So whether your Diwali consists of Dum-Dums and squealing children, or quiet rituals and too much food, may it be filled with light, love and sweetness. Happy Diwali!
This is a sponsored post, but words, opinions and ramblings are my own.
Coconut and Quinoa Kheer (Pudding)
Makes 8-10 serves
1/2 cup quinoa
1 tin coconut milk
1 tin coconut cream
50-70g jaggery, powdered, or brown sugar (depending on how sweet you like it)
The insides of 6-8 cardamom pods, roughly powdered
1/8 tsp (generous pinch) saffron strands
1/2 or 1 whole vanilla bean
About 1/4 cup crushed, toasted nuts of your choice
Boil the quinoa in plenty of water for 6-8 mins. Drain and rinse the quinoa well.
In a heavy-bottomed saucepan, place the drained quinoa, coconut milk, coconut cream, powdered jaggery or brown sugar, powdered cardamom seeds and saffron. Split the vanilla bean and scrape out the seeds. Place the seeds and the bean into the pan.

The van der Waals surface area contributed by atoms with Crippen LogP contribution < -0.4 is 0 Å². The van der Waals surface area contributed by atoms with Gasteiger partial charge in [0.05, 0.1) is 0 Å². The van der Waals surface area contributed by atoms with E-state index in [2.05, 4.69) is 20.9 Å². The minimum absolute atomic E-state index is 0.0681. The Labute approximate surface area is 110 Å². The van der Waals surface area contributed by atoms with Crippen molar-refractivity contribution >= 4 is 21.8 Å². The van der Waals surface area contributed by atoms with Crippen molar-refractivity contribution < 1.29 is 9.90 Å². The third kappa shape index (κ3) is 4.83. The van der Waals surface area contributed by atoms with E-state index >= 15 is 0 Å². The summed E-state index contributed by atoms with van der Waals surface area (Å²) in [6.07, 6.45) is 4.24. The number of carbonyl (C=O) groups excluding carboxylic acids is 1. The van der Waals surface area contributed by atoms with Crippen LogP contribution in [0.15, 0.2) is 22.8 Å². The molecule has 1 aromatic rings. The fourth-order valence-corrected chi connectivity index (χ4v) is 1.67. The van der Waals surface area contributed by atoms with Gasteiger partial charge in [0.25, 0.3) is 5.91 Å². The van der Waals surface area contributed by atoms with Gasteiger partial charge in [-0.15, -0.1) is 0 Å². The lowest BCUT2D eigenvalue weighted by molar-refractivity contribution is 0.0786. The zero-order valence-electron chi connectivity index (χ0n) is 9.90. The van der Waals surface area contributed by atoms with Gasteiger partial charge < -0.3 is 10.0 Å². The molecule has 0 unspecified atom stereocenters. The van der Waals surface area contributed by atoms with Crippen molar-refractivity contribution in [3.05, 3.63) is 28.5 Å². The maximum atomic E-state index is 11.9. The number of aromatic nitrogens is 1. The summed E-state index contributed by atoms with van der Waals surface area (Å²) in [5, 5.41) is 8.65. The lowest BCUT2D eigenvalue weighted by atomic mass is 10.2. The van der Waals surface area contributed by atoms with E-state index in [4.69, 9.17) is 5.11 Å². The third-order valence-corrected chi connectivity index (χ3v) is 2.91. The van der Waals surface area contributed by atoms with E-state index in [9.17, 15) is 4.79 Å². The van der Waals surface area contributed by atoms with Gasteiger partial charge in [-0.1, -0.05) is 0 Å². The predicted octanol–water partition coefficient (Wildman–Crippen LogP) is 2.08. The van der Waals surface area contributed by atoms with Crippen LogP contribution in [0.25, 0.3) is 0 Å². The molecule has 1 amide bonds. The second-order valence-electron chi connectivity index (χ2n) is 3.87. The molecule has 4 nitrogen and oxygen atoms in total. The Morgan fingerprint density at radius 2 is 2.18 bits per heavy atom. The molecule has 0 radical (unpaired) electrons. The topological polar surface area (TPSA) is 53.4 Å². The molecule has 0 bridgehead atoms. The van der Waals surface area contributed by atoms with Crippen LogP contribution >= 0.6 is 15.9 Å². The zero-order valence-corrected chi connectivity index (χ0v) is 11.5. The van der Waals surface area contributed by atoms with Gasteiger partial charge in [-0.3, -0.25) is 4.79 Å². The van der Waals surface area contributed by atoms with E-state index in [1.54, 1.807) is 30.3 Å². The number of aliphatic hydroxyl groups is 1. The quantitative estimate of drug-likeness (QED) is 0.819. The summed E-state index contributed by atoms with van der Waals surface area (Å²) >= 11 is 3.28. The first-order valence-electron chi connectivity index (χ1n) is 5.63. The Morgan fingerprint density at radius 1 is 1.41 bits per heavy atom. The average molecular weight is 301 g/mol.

Bring gently to the boil, then lower the heat and simmer gently for 20-30 minutes, stirring every few minutes, until the pudding has thickened to a porridge consistency. Crush and toast the nuts in another pan while this is happening. Serve topped with crushed nuts and whatever else happens to be serving a purely decorative purpose in your pantry.
*We all know dessert fatigue is a myth, but the weak amongst us claim it exists. Also, I may have made way too much of this and eaten it for breakfast 3 days in a row.
Jaggery is an unrefined Indian brown sugar that you can pick up at Indian grocery stores.
If you don’t have vanilla beans, you can substitute with vanilla extract or paste.